For the MODIS instrument on Terra, the retrieved long-wave SST is further augmented by a time-dependent, mirror-side specific bias. The adjustment varies from -0.2 deg-C to 0.1 deg-C over the mission lifespan, and it is applied to mirror-side 1 only. The mirror-side correction was developed by RSMAS, and the tabulated values are available here.
A series of quality tests are performed for each sst or sst4 retrieval. The quality tests are used to set the quality levels, which are then used to control the Level-3 binning process. For the msl12 implementation, each quality test was assigned a bit in a product-specific flag array. A separate, 16-bit flag product was created for both the short-wave (sst4) and long-wave (sst) products (flags_sst4 and flags_sst, respectively). The 16 flag bits were assigned as follows:
|00||ISMASKED||Pixel was aready masked|
|01||BTBAD||Brightness temperatures are bad|
|02||BTRANGE||Brightness temperatures are out-of-range|
|03||BTDIFF||Brightness temperatures are too different|
|04||SSTRANGE||SST outside valid range|
|05||SSTREFDIFF||SST is too different from reference|
|06||SST4DIFF||Longwave SST is different from shortwave SST|
|07||SST4VDIFF||Longwave SST is very different from shortwave SST|
|08||BTNONUNIF||Brightness temperatures are spatially non-uniform|
|09||BTVNONUNIF||Brightness temperatures are very spatially non-uniform|
|10||BT4REFDIFF||Brightness temperatures differ from reference|
|11||REDNONUNIF||Red-band spatial non-uniformity or saturation|
|12||HISENZ||Sensor zenith angle high|
|13||VHISENZ||Sensor zenith angle very high|
|14||SSTREFVDIFF||SST is too different from reference|
- Set if the SST processing is not performed because the pixel was masked prior to invocation. The msl12 code allows the user to specify a number of masking conditions. For standard SST processing, the only condition which would likely be selected for masking by msl12 at this stage is if the pixel is over land.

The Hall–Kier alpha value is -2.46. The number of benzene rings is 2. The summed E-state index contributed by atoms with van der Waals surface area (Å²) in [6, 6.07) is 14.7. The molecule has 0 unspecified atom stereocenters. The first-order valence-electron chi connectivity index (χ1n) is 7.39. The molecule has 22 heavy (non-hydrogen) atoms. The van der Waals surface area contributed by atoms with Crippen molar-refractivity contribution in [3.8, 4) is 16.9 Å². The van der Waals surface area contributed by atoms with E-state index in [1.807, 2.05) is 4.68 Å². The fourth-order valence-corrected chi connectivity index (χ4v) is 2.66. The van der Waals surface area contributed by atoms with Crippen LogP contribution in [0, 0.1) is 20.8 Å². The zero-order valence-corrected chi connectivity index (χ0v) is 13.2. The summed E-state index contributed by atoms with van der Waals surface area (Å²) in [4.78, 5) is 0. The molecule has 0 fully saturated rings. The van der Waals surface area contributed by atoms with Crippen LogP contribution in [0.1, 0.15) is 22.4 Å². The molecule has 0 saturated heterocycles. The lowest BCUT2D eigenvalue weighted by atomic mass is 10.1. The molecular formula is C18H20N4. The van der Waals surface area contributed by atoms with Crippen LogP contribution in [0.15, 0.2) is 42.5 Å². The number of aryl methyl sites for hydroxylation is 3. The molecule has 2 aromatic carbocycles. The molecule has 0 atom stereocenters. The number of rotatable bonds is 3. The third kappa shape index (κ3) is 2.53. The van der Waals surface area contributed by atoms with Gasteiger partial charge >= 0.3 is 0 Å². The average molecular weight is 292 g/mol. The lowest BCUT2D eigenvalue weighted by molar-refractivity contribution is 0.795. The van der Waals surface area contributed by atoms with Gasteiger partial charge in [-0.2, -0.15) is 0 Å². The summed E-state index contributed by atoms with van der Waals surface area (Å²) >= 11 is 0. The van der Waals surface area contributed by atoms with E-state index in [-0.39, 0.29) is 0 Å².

- Set if the observed radiances are beyond the limits of the radiance to brightness temperature tables, such that brightness temperatures can not be determined. This generally indicates saturation of one of the critical IR channels.
- Set if one of the brightness temperatures falls outside the physically realistic range for ocean observations. The currently accepted range is -4 to 33 deg-C.
- Set if the brightness temperature difference falls outside the physically realistic range for ocean observations. For long-wave SST, dBT = BT11 - BT12 and the currently accepted range for dBT is 0 to 3.6 deg-C. For short-wave SST, dBT = BT39 - BT40 and the currently accepted range for dBT is 0 to 8 deg-C.
- Set if the SST retrieval falls outside the physically realistic range for ocean observations. The currently accepted range is -2 to 45 deg-C.
- Set if the absolute difference between the SST retrieval and the sstref (oisst) value exceeds 3 deg-C. This test is problematic in regions of high spatial variability (e.g., frontal boundaries), as the sstref field is very low in spatial resolution and smoothed over time.
- This test is only applicable at night. Set if the absolute difference between the long-wave and short-wave SST retrieval exceeds 0.8 deg-C.
- This test is only applicable at night. Set if the absolute difference between the long-wave and short-wave SST retrieval exceeds 1.0 deg-C.
- Set if one of the required brightness temperatures shows evidence of spatial non-uniformity. The uniformity is determined by examination of the 3x3 pixel area around the pixel of interest. If the difference between the maximum value and the minimum value in that 9-pixel set exceeds 0.7 deg-C, the bit is set. This test does have a tendency to flag frontal boundaries and coastlines, as can be seen in this animation.
- Set if one of the required brightness temperatures shows a high degree of spatial non-uniformity. The test is identical to that of BTNONUNIF, but with a larger threshold. If the difference between the maximum value and the minimum value in the 9-pixel set exceeds 1.2 deg-C, the bit is set.
- This test is only applicable to the short-wave SST retrieval. The test compares the brightness temperature difference (dBT=BT39-BT40) against a supplied reference temperature, where the reference is provided as a function of scan pixel (basis unknown by author). A plot of the dBTref is shown here. If the difference between dBT and dBTref falls outside a specified range, the bit is set. The currently acceptable range is -1.1 to 10.0 deg-C.